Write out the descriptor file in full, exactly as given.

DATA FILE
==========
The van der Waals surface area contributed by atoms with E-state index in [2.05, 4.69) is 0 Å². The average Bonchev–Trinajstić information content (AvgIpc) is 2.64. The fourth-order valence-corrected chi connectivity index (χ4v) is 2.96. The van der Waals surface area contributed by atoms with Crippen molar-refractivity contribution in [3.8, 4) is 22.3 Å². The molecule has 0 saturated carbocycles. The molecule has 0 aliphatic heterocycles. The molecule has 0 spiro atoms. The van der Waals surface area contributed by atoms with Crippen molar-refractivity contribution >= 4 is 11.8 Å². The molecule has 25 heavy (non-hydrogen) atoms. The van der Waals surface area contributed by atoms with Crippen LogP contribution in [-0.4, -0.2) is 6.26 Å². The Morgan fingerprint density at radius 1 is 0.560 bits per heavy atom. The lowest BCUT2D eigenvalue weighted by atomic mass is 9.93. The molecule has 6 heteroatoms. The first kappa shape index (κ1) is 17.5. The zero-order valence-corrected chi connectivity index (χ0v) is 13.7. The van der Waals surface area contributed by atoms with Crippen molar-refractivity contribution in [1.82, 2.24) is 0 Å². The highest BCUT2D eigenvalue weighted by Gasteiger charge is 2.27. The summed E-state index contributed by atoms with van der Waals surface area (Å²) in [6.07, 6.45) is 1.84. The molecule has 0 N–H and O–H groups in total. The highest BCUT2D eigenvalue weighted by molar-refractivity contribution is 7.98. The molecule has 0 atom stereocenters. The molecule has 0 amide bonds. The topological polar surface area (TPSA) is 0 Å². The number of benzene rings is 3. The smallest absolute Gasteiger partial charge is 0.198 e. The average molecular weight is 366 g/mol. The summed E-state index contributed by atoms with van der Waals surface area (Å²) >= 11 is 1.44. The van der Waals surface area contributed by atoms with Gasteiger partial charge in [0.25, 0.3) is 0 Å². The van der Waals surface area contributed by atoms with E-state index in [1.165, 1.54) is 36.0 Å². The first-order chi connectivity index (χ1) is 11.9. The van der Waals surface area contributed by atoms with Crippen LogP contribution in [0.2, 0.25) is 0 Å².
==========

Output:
The van der Waals surface area contributed by atoms with E-state index in [2.05, 4.69) is 0 Å². The average Bonchev–Trinajstić information content (AvgIpc) is 2.64. The fourth-order valence-corrected chi connectivity index (χ4v) is 2.96. The van der Waals surface area contributed by atoms with Crippen molar-refractivity contribution in [3.8, 4) is 22.3 Å². The molecule has 0 saturated carbocycles. The molecule has 0 aliphatic heterocycles. The molecule has 0 spiro atoms. The van der Waals surface area contributed by atoms with Crippen molar-refractivity contribution >= 4 is 11.8 Å². The molecule has 25 heavy (non-hydrogen) atoms. The van der Waals surface area contributed by atoms with Crippen LogP contribution in [-0.4, -0.2) is 6.26 Å². The Morgan fingerprint density at radius 1 is 0.560 bits per heavy atom. The lowest BCUT2D eigenvalue weighted by atomic mass is 9.93. The molecule has 6 heteroatoms. The first kappa shape index (κ1) is 17.5. The zero-order valence-corrected chi connectivity index (χ0v) is 13.7. The van der Waals surface area contributed by atoms with Crippen molar-refractivity contribution in [1.82, 2.24) is 0 Å². The highest BCUT2D eigenvalue weighted by Gasteiger charge is 2.27. The summed E-state index contributed by atoms with van der Waals surface area (Å²) in [6.07, 6.45) is 1.84. The molecule has 0 N–H and O–H groups in total. The highest BCUT2D eigenvalue weighted by molar-refractivity contribution is 7.98. The molecule has 0 atom stereocenters. The molecule has 0 amide bonds. The topological polar surface area (TPSA) is 0 Å². The number of benzene rings is 3. The smallest absolute Gasteiger partial charge is 0.198 e. The average molecular weight is 366 g/mol. The summed E-state index contributed by atoms with van der Waals surface area (Å²) >= 11 is 1.44. The van der Waals surface area contributed by atoms with Gasteiger partial charge in [0.25, 0.3) is 0 Å². The van der Waals surface area contributed by atoms with E-state index in [1.165, 1.54) is 36.0 Å². The first-order chi connectivity index (χ1) is 11.9. The van der Waals surface area contributed by atoms with Crippen LogP contribution in [0.2, 0.25) is 0 Å².